Background: Snoring is frequently encountered by the otolaryngologist. Given its significant impact on quality of life and that it is a symptom of sleep-related breathing disorders, diagnosis and treatment are of major importance. In particular, the diagnosis should aim to distinguish between simple snoring and obstructive sleep apnoea. This article aims to provide a systematic, concise and evidence-based method of managing the adult patient with snoring.
Method: This review was based on a literature search last undertaken on 30 June 2014. The MEDLINE, EMBASE and Cochrane databases were searched using the subject headings snoring and obstructive sleep apnoea in adults in combination with classification, diagnosis, investigations, management, treatment and surgery. Results were limited to English language articles including case series, clinical trials, randomised controlled trials, meta-analyses, systematic reviews and review articles. Relevant references from selected articles were also reviewed.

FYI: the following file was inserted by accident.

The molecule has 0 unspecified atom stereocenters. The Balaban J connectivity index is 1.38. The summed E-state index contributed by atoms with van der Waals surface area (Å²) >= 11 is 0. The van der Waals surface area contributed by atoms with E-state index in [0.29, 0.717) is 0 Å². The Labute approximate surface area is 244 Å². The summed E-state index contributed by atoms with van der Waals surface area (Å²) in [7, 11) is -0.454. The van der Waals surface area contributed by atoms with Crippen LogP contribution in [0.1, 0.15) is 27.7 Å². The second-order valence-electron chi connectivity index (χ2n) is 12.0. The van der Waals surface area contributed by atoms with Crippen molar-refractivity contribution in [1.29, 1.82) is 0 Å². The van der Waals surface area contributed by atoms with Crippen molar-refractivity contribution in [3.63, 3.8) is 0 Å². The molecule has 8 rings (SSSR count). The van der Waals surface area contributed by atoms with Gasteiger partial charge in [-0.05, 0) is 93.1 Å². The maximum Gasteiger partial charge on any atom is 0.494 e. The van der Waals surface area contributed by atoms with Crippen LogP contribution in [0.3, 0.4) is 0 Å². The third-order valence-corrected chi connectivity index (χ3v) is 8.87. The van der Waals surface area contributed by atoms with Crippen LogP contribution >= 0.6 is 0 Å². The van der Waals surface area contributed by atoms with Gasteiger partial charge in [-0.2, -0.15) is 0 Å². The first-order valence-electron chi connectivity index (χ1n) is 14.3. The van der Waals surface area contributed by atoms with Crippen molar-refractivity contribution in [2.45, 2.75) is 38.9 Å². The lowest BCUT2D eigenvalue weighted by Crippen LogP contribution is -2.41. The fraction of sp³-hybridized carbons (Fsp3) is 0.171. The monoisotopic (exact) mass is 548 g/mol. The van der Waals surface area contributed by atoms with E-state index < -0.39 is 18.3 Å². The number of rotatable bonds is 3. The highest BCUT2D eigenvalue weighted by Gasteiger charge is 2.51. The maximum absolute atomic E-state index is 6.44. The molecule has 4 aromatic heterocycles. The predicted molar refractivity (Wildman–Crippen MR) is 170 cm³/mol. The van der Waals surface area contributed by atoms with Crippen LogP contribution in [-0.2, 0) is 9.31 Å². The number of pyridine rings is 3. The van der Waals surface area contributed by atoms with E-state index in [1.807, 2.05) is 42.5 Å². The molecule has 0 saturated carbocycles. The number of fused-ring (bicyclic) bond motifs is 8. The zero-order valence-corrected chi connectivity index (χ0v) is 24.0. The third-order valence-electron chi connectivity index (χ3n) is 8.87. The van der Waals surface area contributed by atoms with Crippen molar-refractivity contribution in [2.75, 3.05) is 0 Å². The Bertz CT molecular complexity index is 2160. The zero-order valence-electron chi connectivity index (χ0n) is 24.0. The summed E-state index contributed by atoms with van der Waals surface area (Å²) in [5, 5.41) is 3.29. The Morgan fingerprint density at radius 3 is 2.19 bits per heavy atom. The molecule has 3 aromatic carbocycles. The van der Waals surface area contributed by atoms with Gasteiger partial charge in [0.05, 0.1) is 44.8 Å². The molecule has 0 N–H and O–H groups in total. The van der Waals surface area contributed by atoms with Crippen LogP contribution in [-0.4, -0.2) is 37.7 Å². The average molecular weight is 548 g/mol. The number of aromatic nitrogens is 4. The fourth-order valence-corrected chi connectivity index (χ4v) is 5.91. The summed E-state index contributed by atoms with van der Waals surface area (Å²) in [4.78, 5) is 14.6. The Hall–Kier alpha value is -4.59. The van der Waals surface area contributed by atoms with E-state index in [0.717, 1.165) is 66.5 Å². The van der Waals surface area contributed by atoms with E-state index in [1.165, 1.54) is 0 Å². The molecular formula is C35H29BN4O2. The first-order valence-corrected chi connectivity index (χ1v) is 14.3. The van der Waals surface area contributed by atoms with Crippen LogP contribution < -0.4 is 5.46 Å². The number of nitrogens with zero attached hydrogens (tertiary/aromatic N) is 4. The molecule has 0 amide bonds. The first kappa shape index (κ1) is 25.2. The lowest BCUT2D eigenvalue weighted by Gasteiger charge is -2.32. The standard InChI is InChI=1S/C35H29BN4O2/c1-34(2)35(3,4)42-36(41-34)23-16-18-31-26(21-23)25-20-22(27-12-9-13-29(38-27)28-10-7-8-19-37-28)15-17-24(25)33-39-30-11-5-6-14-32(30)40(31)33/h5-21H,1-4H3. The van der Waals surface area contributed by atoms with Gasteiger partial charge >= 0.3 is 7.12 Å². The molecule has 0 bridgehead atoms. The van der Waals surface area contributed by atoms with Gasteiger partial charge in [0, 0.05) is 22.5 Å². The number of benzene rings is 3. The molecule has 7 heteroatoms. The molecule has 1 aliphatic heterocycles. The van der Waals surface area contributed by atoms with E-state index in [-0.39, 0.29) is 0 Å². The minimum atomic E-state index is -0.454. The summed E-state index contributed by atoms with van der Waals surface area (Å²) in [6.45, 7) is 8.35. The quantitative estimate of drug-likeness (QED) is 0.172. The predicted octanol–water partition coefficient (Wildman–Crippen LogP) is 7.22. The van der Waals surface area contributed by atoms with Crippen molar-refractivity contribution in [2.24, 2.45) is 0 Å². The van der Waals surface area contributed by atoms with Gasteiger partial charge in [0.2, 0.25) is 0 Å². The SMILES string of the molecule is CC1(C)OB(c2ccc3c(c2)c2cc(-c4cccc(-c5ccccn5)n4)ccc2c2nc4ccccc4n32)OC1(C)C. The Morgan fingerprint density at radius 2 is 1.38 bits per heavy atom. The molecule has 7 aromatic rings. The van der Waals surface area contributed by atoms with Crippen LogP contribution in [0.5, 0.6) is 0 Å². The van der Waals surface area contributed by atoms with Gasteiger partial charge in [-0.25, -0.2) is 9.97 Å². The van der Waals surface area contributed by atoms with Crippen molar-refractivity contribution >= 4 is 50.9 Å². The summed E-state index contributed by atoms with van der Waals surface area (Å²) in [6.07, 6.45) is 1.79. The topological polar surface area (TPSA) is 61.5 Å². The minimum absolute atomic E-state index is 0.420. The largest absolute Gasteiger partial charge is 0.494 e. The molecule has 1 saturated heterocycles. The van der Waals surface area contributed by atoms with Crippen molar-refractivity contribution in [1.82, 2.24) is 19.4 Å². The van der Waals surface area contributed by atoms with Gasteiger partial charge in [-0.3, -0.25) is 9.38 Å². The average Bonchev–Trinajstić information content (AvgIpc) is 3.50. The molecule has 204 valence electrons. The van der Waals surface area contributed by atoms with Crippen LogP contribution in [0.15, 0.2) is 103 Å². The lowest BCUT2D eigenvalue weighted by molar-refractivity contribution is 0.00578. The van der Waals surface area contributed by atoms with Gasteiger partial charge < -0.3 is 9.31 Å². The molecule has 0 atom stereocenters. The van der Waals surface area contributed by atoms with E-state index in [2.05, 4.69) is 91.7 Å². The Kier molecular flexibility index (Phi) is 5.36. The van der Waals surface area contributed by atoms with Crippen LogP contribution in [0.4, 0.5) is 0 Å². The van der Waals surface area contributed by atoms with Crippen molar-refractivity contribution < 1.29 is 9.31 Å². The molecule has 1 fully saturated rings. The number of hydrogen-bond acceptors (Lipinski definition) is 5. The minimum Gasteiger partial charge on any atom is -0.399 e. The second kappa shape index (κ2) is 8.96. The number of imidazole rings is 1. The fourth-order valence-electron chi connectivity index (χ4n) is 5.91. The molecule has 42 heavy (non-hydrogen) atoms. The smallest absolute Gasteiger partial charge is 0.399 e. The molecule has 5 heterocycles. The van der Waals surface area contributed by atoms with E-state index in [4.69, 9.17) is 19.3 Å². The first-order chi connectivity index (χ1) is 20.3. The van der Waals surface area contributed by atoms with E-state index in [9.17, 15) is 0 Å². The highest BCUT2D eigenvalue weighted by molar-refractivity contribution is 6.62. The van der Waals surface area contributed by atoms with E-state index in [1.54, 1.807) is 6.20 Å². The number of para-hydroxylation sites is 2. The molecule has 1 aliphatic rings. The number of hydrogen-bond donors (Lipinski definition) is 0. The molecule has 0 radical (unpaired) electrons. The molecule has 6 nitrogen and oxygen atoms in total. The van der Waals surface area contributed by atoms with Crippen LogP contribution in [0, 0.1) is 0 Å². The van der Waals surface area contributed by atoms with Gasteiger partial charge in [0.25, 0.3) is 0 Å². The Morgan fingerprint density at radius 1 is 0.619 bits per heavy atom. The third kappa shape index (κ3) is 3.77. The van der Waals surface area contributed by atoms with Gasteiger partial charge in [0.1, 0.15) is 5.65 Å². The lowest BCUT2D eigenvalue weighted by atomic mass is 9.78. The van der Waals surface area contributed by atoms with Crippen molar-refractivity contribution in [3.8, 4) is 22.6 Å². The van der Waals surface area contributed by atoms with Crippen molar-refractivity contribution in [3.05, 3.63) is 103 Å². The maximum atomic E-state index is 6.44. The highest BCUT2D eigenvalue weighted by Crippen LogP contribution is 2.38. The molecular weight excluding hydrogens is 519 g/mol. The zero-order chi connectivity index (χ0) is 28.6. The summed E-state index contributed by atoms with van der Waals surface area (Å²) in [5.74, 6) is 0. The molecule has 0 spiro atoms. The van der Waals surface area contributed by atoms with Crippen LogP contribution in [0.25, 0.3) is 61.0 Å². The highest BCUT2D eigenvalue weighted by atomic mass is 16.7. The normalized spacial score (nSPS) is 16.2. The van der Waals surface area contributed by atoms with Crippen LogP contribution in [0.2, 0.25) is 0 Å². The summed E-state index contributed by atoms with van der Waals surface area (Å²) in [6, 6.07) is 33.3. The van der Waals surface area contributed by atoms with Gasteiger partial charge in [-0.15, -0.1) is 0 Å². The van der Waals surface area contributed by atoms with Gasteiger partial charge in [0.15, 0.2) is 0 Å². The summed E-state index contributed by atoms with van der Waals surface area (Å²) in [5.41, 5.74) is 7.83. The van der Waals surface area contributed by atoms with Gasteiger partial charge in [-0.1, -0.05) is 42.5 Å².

Results: The majority of published literature for snoring is of level II/III evidence and that for obstructive sleep apnoea being of level I/II, with 36 relevant randomised controlled trials identified. The diagnosis of obstructive sleep apnoea involves thorough clinical assessment and typically a sleep study. Snoring may be managed with lifestyle modification, intra-oral devices or by surgical intervention, with continuous positive airway pressure being the treatment of choice for moderate-to-severe obstructive sleep apnoea.
Conclusions: A structured history of snoring and its associated symptoms, comprehensive examination including flexible laryngoscopy and sleep studies where relevant, in addition to targeted investigations, should lead to the correct diagnosis and appropriate management.
© 2014 John Wiley & Sons Ltd.